Posts tagged discovery

First Orbit, a free film created to celebrate the first 50 years of human spaceflight

It is April 12th 1961 and Yuri Gagarin is about to see what no other person has seen in the history of humanity – the Earth from space. In the next 108 minutes he’ll see more than most people do in a lifetime. What sights awaited the first cosmonaut silently gliding over the world below? What was it like to view the oceans and continents sailing by from such a height? In a unique collaboration with the European Space Agency, and the Expedition 26/27 crew of the International Space Station, we have created a new film of what Gagarin first witnessed fifty years ago.

A real time recreation of Yuri Gagarin’s pioneering first orbit, shot entirely in space from on board the International Space Station. The film combines this new footage with Gagarin’s original mission audio and a new musical score by composer Philip Sheppard. For more information visit http://www.firstorbit.org/

Check out First Orbit here

VN:F [1.7.3_972]
Rating: 11.0/11 (1 vote cast)
VN:F [1.7.3_972]
Rating: 0 (from 0 votes)

9 reasons why Yuri Gagarin may be the most mantastic man ever

50 years ago, on April 12th, a human went into space for the first time. Let’s say that again, for emphasis: a human went into space. In a rocket. To space. His name was Yuri Gagarin and he is an undeniable legend.

Sure, his fame might be overshadowed somewhat by those showoff Americans Buzz Adrin and Neil Armstrong (though we still love you guys, big time), and his tragic death in a plane crash at the age of 31 also limited his potential awesomeness, but there’s no man alive who could deny that Yuri was an absolute boss.

A hero in Russia — more than a hero, in fact, more like a god — he’s celebrated to this day, year after year, for his amazing feat of being the first man in space, and for showing those Yanks the Russkies had the power to send a ruddy bloody man into ruddy bloody space.

Continue reading at Asylum.co.uk

VN:F [1.7.3_972]
Rating: 10.0/11 (1 vote cast)
VN:F [1.7.3_972]
Rating: +1 (from 1 vote)

Mystery Of The Dimming Star Coming To An End? Epsilon Aurigae where are you?

Dimming star mystery artist concept

An artist’s conception of Epsilon Aurigae and its dusty companion. Credit: NASA/JPL Caltech

Epsilon Aurigae is one of the few stars that you can see with your own eyes, even in the washed out, big-city sky. It’s big and very bright — except when it isn’t. Sometimes, it’s just not there.

Epsilon Aurigae is what’s known as an eclipsing star. Every 27 years or so, it dims dramatically. In fact, you would have a hard time finding Epsilon Aurigae right now, because the star began dimming last August — and it won’t be fully visible again for more than a year. That’s one of the longest eclipses known to man.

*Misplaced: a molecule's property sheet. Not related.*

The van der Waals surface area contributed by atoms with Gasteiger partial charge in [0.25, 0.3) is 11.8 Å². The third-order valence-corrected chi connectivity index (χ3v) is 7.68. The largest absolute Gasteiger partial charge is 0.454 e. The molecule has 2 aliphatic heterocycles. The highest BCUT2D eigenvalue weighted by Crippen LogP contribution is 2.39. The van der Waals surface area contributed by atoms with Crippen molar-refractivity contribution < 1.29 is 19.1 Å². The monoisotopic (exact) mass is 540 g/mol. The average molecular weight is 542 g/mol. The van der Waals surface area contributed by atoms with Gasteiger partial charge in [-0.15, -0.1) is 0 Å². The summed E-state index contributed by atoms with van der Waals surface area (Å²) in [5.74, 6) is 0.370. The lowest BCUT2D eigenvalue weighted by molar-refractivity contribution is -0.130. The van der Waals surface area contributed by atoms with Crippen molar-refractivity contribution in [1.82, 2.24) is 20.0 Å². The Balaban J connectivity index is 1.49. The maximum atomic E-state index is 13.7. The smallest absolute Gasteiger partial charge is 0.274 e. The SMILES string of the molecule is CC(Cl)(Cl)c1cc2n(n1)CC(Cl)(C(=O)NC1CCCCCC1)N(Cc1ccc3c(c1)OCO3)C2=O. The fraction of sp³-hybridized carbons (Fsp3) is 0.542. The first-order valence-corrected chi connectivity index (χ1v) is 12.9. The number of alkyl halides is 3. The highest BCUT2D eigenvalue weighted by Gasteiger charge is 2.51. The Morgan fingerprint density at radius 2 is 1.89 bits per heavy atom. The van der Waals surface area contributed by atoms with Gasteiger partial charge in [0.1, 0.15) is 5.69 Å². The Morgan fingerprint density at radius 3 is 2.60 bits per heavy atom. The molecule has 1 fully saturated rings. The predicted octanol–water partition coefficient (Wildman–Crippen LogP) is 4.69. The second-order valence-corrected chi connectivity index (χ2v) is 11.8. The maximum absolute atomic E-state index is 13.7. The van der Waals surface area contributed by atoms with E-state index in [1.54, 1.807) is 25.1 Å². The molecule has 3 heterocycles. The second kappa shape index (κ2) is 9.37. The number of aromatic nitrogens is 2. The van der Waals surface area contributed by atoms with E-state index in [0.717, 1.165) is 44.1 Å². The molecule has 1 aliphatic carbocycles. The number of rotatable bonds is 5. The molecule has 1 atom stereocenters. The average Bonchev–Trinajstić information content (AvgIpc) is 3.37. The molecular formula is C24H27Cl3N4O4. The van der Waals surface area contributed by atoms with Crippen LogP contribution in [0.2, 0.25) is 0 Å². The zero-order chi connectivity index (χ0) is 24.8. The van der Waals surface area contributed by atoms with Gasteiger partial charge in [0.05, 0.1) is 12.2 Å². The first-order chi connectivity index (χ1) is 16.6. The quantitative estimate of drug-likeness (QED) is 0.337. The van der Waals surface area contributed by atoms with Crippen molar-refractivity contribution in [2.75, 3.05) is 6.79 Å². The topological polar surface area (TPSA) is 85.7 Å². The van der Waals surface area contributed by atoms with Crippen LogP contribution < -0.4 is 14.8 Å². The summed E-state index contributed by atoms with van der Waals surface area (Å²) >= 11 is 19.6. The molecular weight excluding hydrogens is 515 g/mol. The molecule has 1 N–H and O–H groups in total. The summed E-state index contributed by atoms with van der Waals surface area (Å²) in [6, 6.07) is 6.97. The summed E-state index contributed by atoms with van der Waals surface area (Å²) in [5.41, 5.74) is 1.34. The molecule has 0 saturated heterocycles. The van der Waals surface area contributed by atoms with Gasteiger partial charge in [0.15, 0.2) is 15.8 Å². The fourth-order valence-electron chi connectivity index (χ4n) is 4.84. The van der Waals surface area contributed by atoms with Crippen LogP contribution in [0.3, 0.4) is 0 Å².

Astronomers have been puzzling over these drawn-out eclipses ever since they were first recorded early in the 19th century. Now, using data from NASA’s Spitzer Space Telescope, they’ve come up with a model that sheds new light on this 200-year-old mystery.

Don Hoard led the researchers at the California Institute of Technology, who looked at all the new data. He tells NPR’s Guy Raz that Epsilon Aurigae is actually two stars spinning around each other.

“About two eclipses ago — so in the mid-1950s, early 1960s — astronomers started to develop a picture that there must be something in this system other than just two stars orbiting each other and eclipsing each other,” Hoard says.

“The idea was formed that there’s probably a disc formed of gas and dust that surrounds one of the stars, and the reason the eclipse lasts so long is because this disc is passing in front of the other star — the brighter star in the system — and it just takes a long time to go past.”

Read the rest of the article…

VN:F [1.7.3_972]
Rating: 10.0/11 (1 vote cast)
VN:F [1.7.3_972]
Rating: +1 (from 1 vote)

Mysterious Distant Planet ‘Disappearing Before Our Eyes’

Astronomers appear to have caught an exoplanet – a planet orbiting another star – in the middle of a cosmic vanishing act.

The planet, tagged CoRoT-7b, first hit the headlines last September when a team of astronomers confirmed the orb as the smallest exoplanet yet found. Its diameter is roughly 1.7 times that of Earth. Based on its size and mass, its density is similar to Earth’s, indicating that it is a rocky Earth-like orb.

But it wasn’t always this small. Scientists estimate that CoRoT-7b initially tipped the cosmic scales at 100 times more mass than Earth and orbited the star at a distance of about 2.3 million miles.

Continue reading this article…

VN:F [1.7.3_972]
Rating: 10.0/11 (1 vote cast)
VN:F [1.7.3_972]
Rating: +1 (from 1 vote)

Our Solar System May Have Millions of “Twins”

Jupiter like planet concept

A Jupiter-like gas giant planet orbits a young star in an artist’s conception. Credit: T. Pyle (SSC), NASA/JPL-Caltech

Of the billions of stars in our Milky Way galaxy, 15 percent may host “twins” of our solar system, a new study says.